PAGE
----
Rather than wait longer for them to catch up, here are my unedited notes from today's North practice. This was my first look at the North squad after spending yesterday scouting the South team. As such, I focused my attention on the North's quarterbacks, wide receivers and defensive backs.

With any further adieu...

NFL scouts came to Mobile hoping to see one of the quarterbacks emerge from the pack.

After two days of practice, they're still hoping.

Cincinnati's Tony Pike is the most gifted thrower of the class, demonstrating the arm-strength, accuracy to all levels of the field and mobility rare for a player of his 6-5 frame. The North's starter in each passing drill, Pike zipped passes through tight windows, consistently placed his deep outs low and wide so that only his man could get them and seemed increasingly comfortable dropping back from center.  Unfortunately, for each series of impressive throws, Pike would leave scouts scratching their heads with inaccurate passes, especially in the intermediate zones. Some of this is due to his not yet developing a rapport with his new teammates, as well as gusty conditions Tuesday. Some, however, is due to inconsistent footwork. Pike also has a tendency to rely upon his fastball, not showing enough touch on this day to fit the ball between the linebacker and safety.

Touch, however, is the one thing that Oregon State's Sean Canfield has been able to show. It is arm-strength, or rather lack thereof, that have scouts concerned. Canfield rode a breakout senior campaign into an invitation to the Senior Bowl, but has done little here to prove he has the arm necessary to be successful in the NFL. Canfield has to fully windup to get the ball to the sideline. Though the throws do get there, they arc and are slow in arriving, which will result in interceptions in the NFL. While the zip isn't there for the intermediate routes, Canfield was the North's most accurate deep ball passer due to impressive touch and good trajectory.

Central Michigan's Dan LeFevour lacks Pike's big arm, but was able to drive the ball with more authority than Canfield. He was the most erratic thrower on the day, however, struggling to hit his receivers in full stride. He's been limited thus far in practice, as he's been asked to remain strictly in the pocket. Without the threat of scrambling, LeFevour's less than ideal accuracy is being exposed a bit against the North's quality defensive backs.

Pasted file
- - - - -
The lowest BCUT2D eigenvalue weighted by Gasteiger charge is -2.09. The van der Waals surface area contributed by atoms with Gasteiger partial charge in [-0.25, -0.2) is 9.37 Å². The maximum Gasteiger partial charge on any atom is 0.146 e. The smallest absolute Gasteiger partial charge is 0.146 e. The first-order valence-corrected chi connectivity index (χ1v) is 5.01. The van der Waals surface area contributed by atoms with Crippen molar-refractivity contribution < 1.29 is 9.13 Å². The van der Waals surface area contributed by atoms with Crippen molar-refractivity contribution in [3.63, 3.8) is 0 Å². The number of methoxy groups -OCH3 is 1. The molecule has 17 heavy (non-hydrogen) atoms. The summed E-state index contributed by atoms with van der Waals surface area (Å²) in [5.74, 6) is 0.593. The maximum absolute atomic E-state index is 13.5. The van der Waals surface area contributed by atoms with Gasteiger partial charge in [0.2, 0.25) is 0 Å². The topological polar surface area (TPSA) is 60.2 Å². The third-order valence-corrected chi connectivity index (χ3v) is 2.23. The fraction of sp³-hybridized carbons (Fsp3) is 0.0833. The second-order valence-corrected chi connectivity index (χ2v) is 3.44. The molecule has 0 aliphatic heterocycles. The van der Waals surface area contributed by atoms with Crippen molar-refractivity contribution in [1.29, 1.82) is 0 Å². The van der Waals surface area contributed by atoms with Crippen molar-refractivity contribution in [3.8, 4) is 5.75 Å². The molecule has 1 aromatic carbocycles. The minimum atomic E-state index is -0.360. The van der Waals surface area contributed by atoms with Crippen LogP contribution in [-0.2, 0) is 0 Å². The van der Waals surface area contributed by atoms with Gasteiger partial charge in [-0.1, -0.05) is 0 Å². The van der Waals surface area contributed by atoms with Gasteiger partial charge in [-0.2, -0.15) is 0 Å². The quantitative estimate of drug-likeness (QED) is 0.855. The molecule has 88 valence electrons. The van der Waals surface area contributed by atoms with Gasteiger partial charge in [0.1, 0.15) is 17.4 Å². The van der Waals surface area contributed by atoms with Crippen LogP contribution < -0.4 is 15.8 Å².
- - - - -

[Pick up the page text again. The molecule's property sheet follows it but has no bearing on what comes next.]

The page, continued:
Some of the North's quarterback issues are a result of inconsistent play from its receivers.

Small school wideout Andre Roberts (The Citadel) was the surprise standout among the South receiving corps Monday and Ohio's Taylor Price may be continuing the theme. The 6-0, 200 pound Price is quick off the snap and catches the ball cleanly.

The same could not be said for the North's two most highly touted receivers entering this week's practice; Cincinnati's Mardy Gilyard and Missouri's Danario Alexander. Gilyard dropped numerous passes today. These sudden struggles have only added to the questions about how his spindly frame and lack of upper body strength will hold up when pressed. The 6-5, 221 pound Alexander, on the other hand, has plenty of size. He'll need a system in the NFL that allows him to catch passes while on the move as he did when starring for the Tigers, as he has the straight-line speed to run away from cornerbacks, but is a long-strider than struggles to change directions and gain separation. Perhaps most disappointing is how often he's allowed passes into his chest-plate, resulting in some ugly drops. According to scouts in attendance at yesterday's North practice, Gilyard and Alexander were just as disappointing Monday. They'll need strong bounce-back Wednesday practices if they are to save their falling stock before most scouts leave.

Clemson's Jacoby Ford is proving among the more secure handed receivers at the Senior Bowl this week - a bit of a surprise to some who had labeled as only a big play threat. Though short, the 5-09, 181 pound Ford has good strength to gain his release off press and has the speed to eat up the cushion. He has impressed scouts so far this week with his ability to adjust to poorly thrown passes and haul in tough catches.